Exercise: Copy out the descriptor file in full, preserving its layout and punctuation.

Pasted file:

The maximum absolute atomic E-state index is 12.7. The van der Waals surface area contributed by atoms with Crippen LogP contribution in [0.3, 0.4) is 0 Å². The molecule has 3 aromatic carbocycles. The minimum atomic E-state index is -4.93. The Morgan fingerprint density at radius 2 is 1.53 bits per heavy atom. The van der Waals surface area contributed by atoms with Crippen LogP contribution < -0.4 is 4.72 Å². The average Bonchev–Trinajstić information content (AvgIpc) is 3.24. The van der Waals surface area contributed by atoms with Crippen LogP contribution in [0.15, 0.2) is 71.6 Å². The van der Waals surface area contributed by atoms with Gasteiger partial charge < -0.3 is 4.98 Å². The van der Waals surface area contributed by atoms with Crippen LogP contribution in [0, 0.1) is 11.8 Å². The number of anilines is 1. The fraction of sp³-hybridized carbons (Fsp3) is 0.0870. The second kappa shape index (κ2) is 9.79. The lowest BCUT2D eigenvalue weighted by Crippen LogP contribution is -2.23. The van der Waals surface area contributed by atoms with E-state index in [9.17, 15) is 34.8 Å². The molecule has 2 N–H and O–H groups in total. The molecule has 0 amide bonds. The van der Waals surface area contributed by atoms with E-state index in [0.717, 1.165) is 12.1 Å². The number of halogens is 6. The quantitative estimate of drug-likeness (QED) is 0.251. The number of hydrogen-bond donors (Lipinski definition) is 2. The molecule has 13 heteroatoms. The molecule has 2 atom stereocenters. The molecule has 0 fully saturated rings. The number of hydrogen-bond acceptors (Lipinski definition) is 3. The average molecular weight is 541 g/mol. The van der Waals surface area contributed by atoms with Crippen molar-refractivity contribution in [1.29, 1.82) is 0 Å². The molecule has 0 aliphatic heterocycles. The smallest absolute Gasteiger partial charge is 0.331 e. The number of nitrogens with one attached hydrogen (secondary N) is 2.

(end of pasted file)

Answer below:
The maximum absolute atomic E-state index is 12.7. The van der Waals surface area contributed by atoms with Crippen LogP contribution in [0.3, 0.4) is 0 Å². The molecule has 3 aromatic carbocycles. The minimum atomic E-state index is -4.93. The Morgan fingerprint density at radius 2 is 1.53 bits per heavy atom. The van der Waals surface area contributed by atoms with Crippen LogP contribution < -0.4 is 4.72 Å². The average Bonchev–Trinajstić information content (AvgIpc) is 3.24. The van der Waals surface area contributed by atoms with Crippen LogP contribution in [0.15, 0.2) is 71.6 Å². The van der Waals surface area contributed by atoms with Gasteiger partial charge < -0.3 is 4.98 Å². The van der Waals surface area contributed by atoms with Crippen LogP contribution in [0, 0.1) is 11.8 Å². The number of anilines is 1. The fraction of sp³-hybridized carbons (Fsp3) is 0.0870. The second kappa shape index (κ2) is 9.79. The lowest BCUT2D eigenvalue weighted by Crippen LogP contribution is -2.23. The van der Waals surface area contributed by atoms with E-state index in [9.17, 15) is 34.8 Å². The molecule has 2 N–H and O–H groups in total. The molecule has 0 amide bonds. The van der Waals surface area contributed by atoms with E-state index in [0.717, 1.165) is 12.1 Å². The number of halogens is 6. The quantitative estimate of drug-likeness (QED) is 0.251. The number of hydrogen-bond donors (Lipinski definition) is 2. The molecule has 13 heteroatoms. The molecule has 2 atom stereocenters. The molecule has 0 fully saturated rings. The number of hydrogen-bond acceptors (Lipinski definition) is 3. The average molecular weight is 541 g/mol. The van der Waals surface area contributed by atoms with Crippen molar-refractivity contribution in [1.29, 1.82) is 0 Å². The molecule has 0 aliphatic heterocycles. The smallest absolute Gasteiger partial charge is 0.331 e. The number of nitrogens with one attached hydrogen (secondary N) is 2.